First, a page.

Science: Depth of Field for the Primate Eye

Discussion in 'Eye-Care' started by otisbrown, Sep 27, 2007.

  1. otisbrown

    otisbrown Guest

    Dear Sci.med.vision members,

    One poster raised the issue of optical dead-band,
    and then told some one to F. O. when he
    asked questions about it -- if you are a professional.

    That is NOT the way you deal with scientific
    questions. And it is NOT the way you talk
    to the public about this scientific issue.

    So here is the correct response:

    ===============

    Subject: Depth-of-focus, and range of values.

    Re: Range of "travel" of accommodation.

    I think you know this concept as "depth of field",
    or optical dead-band.

    In engineering it is called dead-band, or DSO, or
    Dead Space Operator.

    What is means is that a signal is blocked,
    and must exceed the dead-band -- for effective
    refractive control to exist. Or for that matter
    for an image to be blurred on the retina.

    Here is the accurate reference:

    "Accommodative Oscillation Can Enhance
    Average Accommodative Response:
    A Simulation Study"

    George K. Hung, John L. Semmlow ang
    Kenneth J. Ciuffreda

    IEEE Transactions on Systems, Man and Cybernetics,
    Vol. SMC-12, No. 4, July/August 1982

    Statement:

    The deadspace operator reflects the optical depth of field, and is
    normally a function of pupil diameter, ranging from +/- 0.15 D
    for a 8-mm diameter pupil to +/- 0.85 D for a 1-mm pupil [15].

    15. F. W. Campbel, "Depth of Field of the Human Eye", Optica Acta,
    Vol. 4 pp 157-164, 1957

    For a sun-light pupil of 2.5 mm, the depth-of-field would be about 1.2
    diopters, as I suggested. (+/- 0.6 diopters).

    That is the source I am using.

    Thus the eye could have a theoretical positive STATE,
    of +1/2 diopter and still have a clear image on the retina,
    because of the eye's depth-of-focus.

    This explains why you can have no "accommodation",
    and good far an near vision.

    Otis
     
    otisbrown, Sep 27, 2007
    #1
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  2. otisbrown

    Neil Brooks Guest

    Sorry. Rishi Giovanni Gatti (Zetsu), Lena102938, and Otis Brown are
    trolls who haunt s.m.v.

    Rishi has published, and is trying to sell worthless books.

    Otis is pathologically dishonest and actually hurts people.
    Following his advice can induce double vision in those
    not working closely with an eye doctor.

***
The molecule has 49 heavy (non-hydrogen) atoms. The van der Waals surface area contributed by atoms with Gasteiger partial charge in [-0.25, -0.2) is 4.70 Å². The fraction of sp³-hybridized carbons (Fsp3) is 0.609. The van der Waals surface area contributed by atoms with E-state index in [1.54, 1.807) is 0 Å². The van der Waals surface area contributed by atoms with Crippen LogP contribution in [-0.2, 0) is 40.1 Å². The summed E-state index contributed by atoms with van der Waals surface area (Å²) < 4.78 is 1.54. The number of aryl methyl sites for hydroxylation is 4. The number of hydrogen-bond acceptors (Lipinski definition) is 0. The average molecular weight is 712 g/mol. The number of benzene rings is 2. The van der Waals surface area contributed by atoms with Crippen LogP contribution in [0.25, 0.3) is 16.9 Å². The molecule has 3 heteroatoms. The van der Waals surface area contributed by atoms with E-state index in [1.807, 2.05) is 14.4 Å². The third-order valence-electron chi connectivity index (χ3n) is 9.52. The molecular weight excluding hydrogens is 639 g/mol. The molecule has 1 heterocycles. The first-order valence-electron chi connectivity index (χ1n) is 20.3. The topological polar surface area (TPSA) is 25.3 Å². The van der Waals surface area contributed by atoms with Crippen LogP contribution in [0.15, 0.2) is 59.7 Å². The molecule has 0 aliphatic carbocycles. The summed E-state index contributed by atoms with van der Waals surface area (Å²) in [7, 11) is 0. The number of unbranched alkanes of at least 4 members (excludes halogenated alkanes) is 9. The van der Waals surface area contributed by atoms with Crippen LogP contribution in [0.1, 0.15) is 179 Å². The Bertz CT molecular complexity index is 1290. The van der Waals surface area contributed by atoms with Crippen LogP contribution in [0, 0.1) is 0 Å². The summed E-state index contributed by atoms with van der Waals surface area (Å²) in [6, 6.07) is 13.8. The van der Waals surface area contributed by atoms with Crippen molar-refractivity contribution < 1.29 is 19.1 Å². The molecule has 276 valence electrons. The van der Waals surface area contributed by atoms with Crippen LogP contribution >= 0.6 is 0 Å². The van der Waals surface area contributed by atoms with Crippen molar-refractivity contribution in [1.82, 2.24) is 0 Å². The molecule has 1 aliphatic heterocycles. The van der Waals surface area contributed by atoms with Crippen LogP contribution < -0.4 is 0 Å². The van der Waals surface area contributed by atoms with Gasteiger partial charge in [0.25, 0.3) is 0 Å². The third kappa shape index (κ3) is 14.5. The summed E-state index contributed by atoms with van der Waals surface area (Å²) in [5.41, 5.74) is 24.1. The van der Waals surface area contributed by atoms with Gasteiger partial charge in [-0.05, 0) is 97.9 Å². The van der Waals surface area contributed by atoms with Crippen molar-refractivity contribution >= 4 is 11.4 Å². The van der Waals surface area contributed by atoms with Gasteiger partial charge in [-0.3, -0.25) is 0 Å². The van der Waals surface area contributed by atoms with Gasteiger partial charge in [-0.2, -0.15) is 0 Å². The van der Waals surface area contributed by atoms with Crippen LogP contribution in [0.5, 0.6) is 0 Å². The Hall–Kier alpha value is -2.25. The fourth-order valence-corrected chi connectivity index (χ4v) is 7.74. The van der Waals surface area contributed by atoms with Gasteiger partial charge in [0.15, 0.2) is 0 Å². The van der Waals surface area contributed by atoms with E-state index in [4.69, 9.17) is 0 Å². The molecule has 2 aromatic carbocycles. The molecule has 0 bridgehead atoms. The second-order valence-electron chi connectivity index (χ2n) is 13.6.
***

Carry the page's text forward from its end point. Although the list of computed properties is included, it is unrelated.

Lena102938 uses anti-eye doctor rhetoric as a substitute for ANY
    actual information. It seems she now has to wear glasses and has
    developed a pathological (and ILLOGICAL) resentment toward the
    industry that "foisted these glasses upon her."

    You'd do well to ignore them and wait for responses from the
    caring, compassionate eye doctors who DO also participate in this
    site.

    Incidentally, Otis: HAVE you spoken to Dave Granet about the Delayed
    Adjustable Suture technique yet?

    I mean ... you wouldn't want to keep lying, now would you?
     
    Neil Brooks, Sep 27, 2007
    #2
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  3. otisbrown

    serebel Guest

    Now if Otis were as smart as an ape, he might have some credibility.
     
    serebel, Sep 28, 2007
    #3
  4. otisbrown

    lena102938 Guest

    Otis, it is true.
    real precision of autorefractor measurements in dynamic eye.
    We should consider:

    1. Step of autorefractor (as a rule) 0.25 D
    2.Pupil size
    3.Chromatic aberration
    4.Distance to eye from light source.
    5.Eye movement
    6.Accomodation
    7.Cornea is not spherical

    Does not sounds like it will give too precise refraction.

    Then second step:
    Glasses prescription (i mean when refraction error low)
    1. Light is dim - pupil is wide
    2.Person is a little nervous,
    3.OD asks fast. No time for accomodation or relaxation.
    4.Main thing: OD asks "which better "
    Person will chose the higher power:

    Miopic:
    -1 lens gives extremely crisp vision even for person with 20/20
    Hiperopic :
    Even if person needs only +1 for reading , reading in +2 even more
    comfortable.

    That is widely advertised scientific approach.

    Lena
     
    lena102938, Sep 28, 2007
    #4
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